Robots on the market and coming to market soon are not intended to take the place of in-home caregivers but to supplement the care they provide based on each senior’s situation.

It is important to note that many of these social robotic companions do not store health data. Any information relayed to a healthcare provider is encrypted, HIPPA compliant and secure.

Technology to Defeat Dementia

Robotics are being used with people with dementia in order to get their attention, engage them with companionship and stimulate them.

There are several of these robots either on the market in specific sectors or available to the consumer including MABU, ElliQ, CareCoach GeriJoy, Buddy, Paro the seal, and Hasbro’s Joy for All pets.

Robotic pets cost in the $100 range and are easily accessible. One of these would be a great gift for many seniors!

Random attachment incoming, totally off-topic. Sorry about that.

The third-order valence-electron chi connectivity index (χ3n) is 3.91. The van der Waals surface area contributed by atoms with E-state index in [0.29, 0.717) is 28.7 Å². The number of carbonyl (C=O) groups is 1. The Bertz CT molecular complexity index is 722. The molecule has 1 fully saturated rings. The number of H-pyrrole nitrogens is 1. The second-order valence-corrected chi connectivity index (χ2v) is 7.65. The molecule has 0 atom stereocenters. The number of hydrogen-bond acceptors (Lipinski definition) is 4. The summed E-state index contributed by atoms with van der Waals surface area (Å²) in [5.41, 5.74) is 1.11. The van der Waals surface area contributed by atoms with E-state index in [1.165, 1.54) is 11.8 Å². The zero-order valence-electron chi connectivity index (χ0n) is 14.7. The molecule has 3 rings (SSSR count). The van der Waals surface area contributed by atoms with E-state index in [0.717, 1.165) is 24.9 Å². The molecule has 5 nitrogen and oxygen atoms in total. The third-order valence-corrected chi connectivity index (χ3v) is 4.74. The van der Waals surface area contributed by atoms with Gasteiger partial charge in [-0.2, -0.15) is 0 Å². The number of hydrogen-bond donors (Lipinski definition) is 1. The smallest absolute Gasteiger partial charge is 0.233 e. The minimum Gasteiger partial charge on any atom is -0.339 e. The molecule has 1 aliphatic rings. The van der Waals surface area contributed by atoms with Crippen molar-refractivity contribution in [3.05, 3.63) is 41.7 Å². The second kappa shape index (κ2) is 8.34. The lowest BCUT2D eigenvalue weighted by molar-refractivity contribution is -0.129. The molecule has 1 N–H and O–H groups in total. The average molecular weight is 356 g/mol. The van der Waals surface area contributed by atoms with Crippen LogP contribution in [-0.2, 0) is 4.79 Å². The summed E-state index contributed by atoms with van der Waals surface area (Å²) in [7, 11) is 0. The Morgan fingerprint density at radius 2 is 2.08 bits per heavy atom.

The sad truth is the level of frustration and anger family caregivers have when caring for elders in the advanced stages of dementia who ask repetitive questions and need constant redirection at tasks. It is human nature to react when someone asks 15 times in a row what time it is.

Robot companions, however, don’t react with judgment or frustration and are able to maintain a constant tone of voice. This interaction may help avoid conflict which could escalate behaviors in the person with dementia. A robotic companion can relieve a daily caregiver when seniors need constant conversation.

Robotics Doesn’t Replace but Enhance Caregiving

Many caregivers will balk at the thought of machines taking over the caregiving role and replacing the human touch.

This has never been the intention.

Everyone we have seen and heard in the field of robotic research and those implementing digital companions with seniors agree that a human caregiver is essential. Robots are to be used to enhance the experience of aging and augment the capabilities of busy caregivers not replace it.